Based on Andrus Kivirähk’s best-selling novel “Rehepapp,” director Rainer Sarnet’s latest feature is a visually stunning deep-dive into Estonian folklore in the nineteenth-century. A tale of love and yearning set in a pagan world where werewolves roam the night, the dead return to have dinner with their families, and the poor farmers make deals with the devil to gain souls for their kratts, a magical creature comprised of whatever spare parts the farmer has- rags, metal tools, and animal bones- to help the family around the farm.
At the center of this richly rendered setting is Liina, a poor farmer’s daughter who falls in love with handsome villager Hans. Of course, Hans isn’t in love with Liina, as he’s fallen for the baron’s daughter, who lives in the mansion at the top of the hill. The trials and tribulations of adolescence and first loves become even more difficult when set against the backdrop of paganism and Christianity, and the looming threat of the plague.
Yet, despite a striking opening that gives a stark introduction to the bizarre kratts and this strange location, it’s Mart Taniel’s black and white photography that binds you in its spell. The film won Best Cinematography in Tribeca’s International Narrative Competition earlier this year, and it’s absolutely deserving. Between Taniel’s cinematography and Sarnet’s direction, November plays like a lyrical siren’s song that immerses you deep into Liina’s life of mud and cold, desire and longing.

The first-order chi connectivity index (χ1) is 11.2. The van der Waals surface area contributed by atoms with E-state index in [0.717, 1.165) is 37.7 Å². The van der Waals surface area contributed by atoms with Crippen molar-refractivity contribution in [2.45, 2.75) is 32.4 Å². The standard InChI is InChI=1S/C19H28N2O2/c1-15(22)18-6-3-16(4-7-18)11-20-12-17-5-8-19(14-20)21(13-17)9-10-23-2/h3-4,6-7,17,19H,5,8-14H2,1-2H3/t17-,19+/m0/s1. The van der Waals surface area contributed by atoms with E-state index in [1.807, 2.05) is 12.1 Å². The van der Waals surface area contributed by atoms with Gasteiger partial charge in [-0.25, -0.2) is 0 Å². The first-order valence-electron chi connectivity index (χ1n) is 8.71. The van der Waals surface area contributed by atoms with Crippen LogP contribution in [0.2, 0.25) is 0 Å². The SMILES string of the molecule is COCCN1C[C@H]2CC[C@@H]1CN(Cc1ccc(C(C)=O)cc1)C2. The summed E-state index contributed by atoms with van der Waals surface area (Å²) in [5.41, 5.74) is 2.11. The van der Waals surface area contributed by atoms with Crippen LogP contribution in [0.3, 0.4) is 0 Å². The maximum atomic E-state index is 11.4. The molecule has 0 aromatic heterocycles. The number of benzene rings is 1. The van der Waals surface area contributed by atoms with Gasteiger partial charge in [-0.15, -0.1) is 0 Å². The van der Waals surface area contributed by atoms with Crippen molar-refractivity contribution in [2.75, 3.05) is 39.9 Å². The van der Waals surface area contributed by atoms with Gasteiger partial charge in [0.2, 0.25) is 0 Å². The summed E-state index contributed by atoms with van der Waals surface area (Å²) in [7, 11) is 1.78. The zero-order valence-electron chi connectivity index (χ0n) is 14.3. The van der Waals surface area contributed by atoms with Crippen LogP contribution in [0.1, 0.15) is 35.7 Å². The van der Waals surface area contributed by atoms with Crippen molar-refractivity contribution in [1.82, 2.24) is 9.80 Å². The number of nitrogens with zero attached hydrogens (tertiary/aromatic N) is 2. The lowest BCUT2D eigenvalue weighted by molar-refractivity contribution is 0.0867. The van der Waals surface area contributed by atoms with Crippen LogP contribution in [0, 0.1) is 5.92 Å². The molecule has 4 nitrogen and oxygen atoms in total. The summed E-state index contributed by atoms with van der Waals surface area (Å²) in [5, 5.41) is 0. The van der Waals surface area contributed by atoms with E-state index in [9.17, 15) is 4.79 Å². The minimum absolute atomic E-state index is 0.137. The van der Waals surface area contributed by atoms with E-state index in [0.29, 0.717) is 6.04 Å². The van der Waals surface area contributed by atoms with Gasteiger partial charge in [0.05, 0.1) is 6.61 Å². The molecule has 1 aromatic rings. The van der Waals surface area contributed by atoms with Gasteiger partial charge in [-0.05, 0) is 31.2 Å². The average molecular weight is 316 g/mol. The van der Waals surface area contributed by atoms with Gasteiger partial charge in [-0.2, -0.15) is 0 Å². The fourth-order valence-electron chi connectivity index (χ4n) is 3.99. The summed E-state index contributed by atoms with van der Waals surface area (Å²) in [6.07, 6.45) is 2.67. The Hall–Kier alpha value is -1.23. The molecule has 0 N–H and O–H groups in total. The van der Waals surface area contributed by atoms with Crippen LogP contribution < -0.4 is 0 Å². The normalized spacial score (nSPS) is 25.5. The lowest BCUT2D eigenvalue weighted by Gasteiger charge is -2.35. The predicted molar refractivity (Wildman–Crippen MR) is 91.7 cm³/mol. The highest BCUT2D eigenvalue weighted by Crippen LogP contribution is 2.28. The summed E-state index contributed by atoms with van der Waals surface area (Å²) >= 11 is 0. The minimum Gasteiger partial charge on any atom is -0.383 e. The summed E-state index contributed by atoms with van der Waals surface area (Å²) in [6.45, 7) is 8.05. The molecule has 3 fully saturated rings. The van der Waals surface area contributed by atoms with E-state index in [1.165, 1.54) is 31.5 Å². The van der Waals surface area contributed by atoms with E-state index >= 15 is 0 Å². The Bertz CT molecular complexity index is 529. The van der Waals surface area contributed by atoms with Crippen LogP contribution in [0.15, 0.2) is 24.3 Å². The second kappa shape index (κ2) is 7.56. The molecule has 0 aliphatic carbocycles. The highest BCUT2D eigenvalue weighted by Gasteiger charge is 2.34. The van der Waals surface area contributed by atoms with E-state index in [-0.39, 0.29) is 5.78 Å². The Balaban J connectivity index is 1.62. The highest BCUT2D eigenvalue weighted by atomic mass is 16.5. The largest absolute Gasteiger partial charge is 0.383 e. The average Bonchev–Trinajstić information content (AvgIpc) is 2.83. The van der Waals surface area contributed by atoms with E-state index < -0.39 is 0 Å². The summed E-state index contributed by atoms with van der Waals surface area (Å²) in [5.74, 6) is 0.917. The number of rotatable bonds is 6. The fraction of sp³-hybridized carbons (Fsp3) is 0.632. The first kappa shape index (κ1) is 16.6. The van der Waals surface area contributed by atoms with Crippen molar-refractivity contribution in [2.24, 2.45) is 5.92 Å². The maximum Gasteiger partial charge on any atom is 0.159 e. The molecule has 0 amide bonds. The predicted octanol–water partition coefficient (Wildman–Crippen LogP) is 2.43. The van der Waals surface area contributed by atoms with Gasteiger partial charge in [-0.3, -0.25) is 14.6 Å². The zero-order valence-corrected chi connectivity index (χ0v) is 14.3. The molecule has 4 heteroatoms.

This is a visual journey, one that is more interested in submersing its viewer in the pagan life of the nineteenth century. From the humorous superstitions of avoiding the plague, to the traditions of inviting the familial dead home to dinner, this is an otherworldly tale that incites laughter almost as much as it haunts and trances. The village people endure hardship and are often uncouth, but they’re not without passion and the way in which they dodge encroaching outsiders ushering in their Christianity is a delight.
As enjoyable as this pagan voyage is, it’s not one with mass market appeal. With an atmospheric storytelling style in the vein of The Witch or A Field in England, most will take issue with its methodical approach that takes greater stock in placing its viewer in the thick of this unique universe over linear narrative. Those who don’t mind an avant-garde approach to their storytelling will find a lush, multi-dimensional world with poignant thoughts on love and the soul while offering levity in the form of the kratts and the village witch.
November won’t be for everyone, but those who do embrace its eccentricities will hold onto it with ferocity. Taniel’s spectacular cinematography is a singular experience that feels transcendent. This alone makes the film worth a watch, but the source material and Sarnet’s direction makes for a haunting voyage through the dark past. Imaginative and disjointed, November is as beautiful as it is ugly; it’s strangeness will frustrate some and enrapture others. I fall firmly in the latter category.
November made its Canadian premiere at Fantasia on July 23, and will screen again on July 26. Oscilloscope will release the film in the Fall.